One week after suffering brain damage in a horrific hit-and-run accident, and despite reports earlier this week that she had shown signs of stability, Guangdong hospital officials announced that 2-year-old Yue Yue died early Friday morning of systemic organ failure. From China Daily:
Despite treatment from expert doctors in the past seven days and nights, Yue Yue finally died from severe injuries, said Su Lei, dean of the hospital, at a press conference held at 8:45 releasing the conditions at the hospital where Yue Yue was treated.
Yue Yue’s parents went to the hospital to see her for the last time at 3:00 Friday morning. Her mother was too grieved to deal with the little girl’s body and only her father was doing that with the help of doctors.
The incident, which generated more than 4.5 million posts on Sina Weibo this week, has stoked outrage, condemnation and intense debate across China over the reaction of bystanders to public injury. Comments continued today upon news of Yue Yue’s death. From The Sydney Morning Herald:
The death of Yue Yue was one of the most popular topics on China’s weibos — microblogging sites similar to Twitter — today as people expressed sorrow and anger over the incident.
“Farewell to little Yue Yue. There are no cars in heaven,” wrote one microblogger on Sina’s weibo.
“Yue Yue was consumed for a week by the fake kindness of netizens… All the wishes are fake and only the 18 passers-by are real. Farewell, and do not be born in China in your next life,” another weibo user wrote.
The tragedy has generated momentum for the passage of laws to punish those who refuse to help people in distress. From China Daily:
At least 10 Party and government departments and organizations in Guangdong, including the province’s commission on politics and law, the women’s federation, the academy of social sciences and the Communist Youth League, have started discussions about punishing those who refuse to help people who clearly need it.
They are also seeking feedback from the public as to whether legislation should be enacted.
Zhu Yongping, a lawyer at Datong Law Firm, said lawyers will discuss the idea next month and push for the legislation.
“Many laws, including forbidding drunken driving, in China have been passed after high-profile individual cases, and now is the right time to legislate against refusing to help people,” Zhu said on Wednesday.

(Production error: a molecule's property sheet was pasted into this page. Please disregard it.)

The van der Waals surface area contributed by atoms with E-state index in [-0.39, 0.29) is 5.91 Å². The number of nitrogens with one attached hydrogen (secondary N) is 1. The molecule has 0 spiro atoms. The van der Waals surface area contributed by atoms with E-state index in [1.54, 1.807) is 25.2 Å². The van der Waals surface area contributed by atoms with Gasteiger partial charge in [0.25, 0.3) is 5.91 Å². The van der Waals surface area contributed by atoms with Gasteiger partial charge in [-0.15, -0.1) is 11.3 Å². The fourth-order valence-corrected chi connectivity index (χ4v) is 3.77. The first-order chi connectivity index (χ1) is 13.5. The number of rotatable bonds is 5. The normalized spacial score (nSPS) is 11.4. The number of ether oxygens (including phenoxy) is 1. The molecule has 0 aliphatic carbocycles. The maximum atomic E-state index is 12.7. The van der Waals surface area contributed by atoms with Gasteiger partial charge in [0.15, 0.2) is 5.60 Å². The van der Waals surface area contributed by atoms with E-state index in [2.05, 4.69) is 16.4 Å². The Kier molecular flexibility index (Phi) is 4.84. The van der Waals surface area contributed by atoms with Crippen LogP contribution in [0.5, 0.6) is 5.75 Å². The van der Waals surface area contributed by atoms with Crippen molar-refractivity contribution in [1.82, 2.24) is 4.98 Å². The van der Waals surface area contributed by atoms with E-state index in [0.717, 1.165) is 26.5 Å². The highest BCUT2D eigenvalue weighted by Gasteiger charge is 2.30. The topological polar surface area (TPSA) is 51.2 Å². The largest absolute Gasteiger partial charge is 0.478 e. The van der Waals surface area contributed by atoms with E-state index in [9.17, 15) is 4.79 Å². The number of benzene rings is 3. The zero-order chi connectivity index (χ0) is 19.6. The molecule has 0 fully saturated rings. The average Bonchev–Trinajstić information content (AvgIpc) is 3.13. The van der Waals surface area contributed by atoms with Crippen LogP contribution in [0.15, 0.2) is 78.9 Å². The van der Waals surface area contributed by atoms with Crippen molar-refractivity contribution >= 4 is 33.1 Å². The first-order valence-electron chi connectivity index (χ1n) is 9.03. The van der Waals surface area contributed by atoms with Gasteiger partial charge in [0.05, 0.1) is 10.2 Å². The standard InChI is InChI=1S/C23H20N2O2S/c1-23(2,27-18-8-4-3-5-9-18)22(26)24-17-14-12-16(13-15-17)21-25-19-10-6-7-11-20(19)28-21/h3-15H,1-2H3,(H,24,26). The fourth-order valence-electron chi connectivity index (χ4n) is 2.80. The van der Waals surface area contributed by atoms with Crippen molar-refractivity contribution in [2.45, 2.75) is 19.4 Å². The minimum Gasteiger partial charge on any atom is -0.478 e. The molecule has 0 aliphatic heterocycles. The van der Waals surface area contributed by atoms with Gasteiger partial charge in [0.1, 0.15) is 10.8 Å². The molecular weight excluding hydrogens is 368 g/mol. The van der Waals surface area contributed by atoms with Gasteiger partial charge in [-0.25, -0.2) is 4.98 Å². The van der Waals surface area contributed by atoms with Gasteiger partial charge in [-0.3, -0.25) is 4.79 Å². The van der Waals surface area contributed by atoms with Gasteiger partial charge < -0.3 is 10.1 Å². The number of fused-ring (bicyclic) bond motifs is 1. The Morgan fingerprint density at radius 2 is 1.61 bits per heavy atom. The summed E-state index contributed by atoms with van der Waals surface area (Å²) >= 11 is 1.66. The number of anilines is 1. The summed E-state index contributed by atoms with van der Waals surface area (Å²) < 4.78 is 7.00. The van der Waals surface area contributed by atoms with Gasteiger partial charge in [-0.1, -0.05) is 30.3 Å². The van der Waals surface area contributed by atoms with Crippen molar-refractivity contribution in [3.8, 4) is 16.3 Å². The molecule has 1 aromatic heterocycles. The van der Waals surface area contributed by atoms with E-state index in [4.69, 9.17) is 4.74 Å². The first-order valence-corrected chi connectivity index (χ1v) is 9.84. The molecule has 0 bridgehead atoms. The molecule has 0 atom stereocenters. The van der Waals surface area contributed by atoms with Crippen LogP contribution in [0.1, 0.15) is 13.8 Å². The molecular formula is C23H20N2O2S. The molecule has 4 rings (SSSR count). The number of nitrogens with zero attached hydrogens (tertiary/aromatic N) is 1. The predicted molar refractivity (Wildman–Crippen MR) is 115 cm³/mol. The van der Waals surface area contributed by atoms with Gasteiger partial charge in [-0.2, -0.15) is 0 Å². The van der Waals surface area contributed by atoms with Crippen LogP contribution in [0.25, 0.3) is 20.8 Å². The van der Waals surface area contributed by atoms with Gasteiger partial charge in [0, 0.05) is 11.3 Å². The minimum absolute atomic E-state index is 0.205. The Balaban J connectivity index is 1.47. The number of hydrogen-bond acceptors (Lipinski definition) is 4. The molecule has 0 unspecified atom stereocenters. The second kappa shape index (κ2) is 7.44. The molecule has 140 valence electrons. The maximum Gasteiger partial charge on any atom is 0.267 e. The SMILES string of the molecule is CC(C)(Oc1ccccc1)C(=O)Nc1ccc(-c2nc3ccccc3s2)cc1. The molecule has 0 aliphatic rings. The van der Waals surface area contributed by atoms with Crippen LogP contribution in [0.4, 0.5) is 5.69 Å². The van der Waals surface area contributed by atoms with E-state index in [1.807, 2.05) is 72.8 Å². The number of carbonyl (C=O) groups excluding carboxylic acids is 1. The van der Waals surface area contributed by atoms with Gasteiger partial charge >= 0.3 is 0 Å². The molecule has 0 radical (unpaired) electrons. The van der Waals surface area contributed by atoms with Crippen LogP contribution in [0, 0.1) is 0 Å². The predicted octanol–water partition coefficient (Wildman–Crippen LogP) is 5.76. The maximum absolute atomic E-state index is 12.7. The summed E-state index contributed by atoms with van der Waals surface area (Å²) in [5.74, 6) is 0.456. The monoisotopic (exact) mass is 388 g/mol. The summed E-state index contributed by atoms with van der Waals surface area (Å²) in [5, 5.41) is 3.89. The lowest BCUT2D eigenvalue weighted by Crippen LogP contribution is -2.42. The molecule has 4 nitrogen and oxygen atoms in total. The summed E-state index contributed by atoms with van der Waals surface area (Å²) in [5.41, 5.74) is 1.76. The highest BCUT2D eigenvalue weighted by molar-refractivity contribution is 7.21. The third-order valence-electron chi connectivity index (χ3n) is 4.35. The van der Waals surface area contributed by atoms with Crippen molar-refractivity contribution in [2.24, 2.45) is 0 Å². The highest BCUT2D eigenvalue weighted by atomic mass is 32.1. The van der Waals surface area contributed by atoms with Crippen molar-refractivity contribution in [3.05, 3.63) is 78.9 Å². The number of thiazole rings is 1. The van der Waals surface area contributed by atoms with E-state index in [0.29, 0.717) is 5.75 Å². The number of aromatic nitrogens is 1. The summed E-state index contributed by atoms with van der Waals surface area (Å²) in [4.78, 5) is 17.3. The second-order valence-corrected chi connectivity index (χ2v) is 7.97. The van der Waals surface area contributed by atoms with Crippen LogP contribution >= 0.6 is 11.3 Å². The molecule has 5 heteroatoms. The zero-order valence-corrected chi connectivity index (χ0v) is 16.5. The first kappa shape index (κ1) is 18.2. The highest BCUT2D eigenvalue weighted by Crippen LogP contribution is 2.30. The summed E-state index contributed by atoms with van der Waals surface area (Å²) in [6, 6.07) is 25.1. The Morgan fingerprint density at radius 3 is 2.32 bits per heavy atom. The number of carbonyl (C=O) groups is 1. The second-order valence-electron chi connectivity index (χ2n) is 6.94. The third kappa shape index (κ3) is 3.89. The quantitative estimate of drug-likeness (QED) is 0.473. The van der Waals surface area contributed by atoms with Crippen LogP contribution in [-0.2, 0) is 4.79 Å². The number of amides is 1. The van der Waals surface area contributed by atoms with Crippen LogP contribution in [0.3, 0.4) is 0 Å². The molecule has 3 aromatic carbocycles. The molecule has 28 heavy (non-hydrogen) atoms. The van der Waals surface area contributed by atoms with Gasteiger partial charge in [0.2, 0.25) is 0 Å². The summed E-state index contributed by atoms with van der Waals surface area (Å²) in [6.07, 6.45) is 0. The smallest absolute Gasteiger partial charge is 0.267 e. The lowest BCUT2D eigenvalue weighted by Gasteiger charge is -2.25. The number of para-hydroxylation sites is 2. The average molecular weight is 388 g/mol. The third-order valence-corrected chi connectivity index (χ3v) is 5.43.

Yesterday, the Economic Observer asked its staff of young Chinese translators to reflect on the indifference of the passersby and its meaning for today’s China. From one of the respondents:
I believe it is not an isolated event and it reflects deeper problems within Chinese society. It is difficult for ordinary people to live a safe and sound life. Though China’s economy is gaining strength, problems emerge concerning the quality of its growth. Rules that are supposed to guide people’s behavior are missing. For example, people breathe polluted air, eat gutter oil, drink tainted milk, buy apartments at freakishly high prices and travel in trains that may crash. People can do evil things and get away with them because rules are easily altered and the supervision system is not working.
Yesterday, TIME’s Austin Ramzy called on a century-old short story from Chinese writer Lu Xun to demonstrate issues which have haunted Chinese society long before the events of the past week:
Will Yue Yue’s case make any difference? Lu Xun, one of China’s greatest modern writers, poses a similar possibility in a short story from nearly a century ago. The 1920 piece, from his collection Call to Arms, is titled “A Small Incident,” and it describes a man who hires a rickshaw that collides with an old woman. I ‘ve posted a 1972 translation by Yang Xianyi and Gladys Yang below the jump. It is just 700 words long, but like Yue Yue’s case it raises questions of responsibility, morality, money, liability and the hope that a sad incident will lead to change.
– “Injured toddler shows signs of stability” from China Daily
– “Yue Yue dies from injuries” from China Daily
– “China’s hit-run scandal: Yue Yue dies” from The Sydney Morning Herald
– “Law mulled to make aid compulsory” from China Daily
– “Are Chinese Heartless? EO Translators on Yue Yue” from Economic Observer
– “Donations pour in for toddler in hit-and-run” from China.org
– “Yueyue’s parents: We’re not on Sina Weibo!” from the Shanghaiist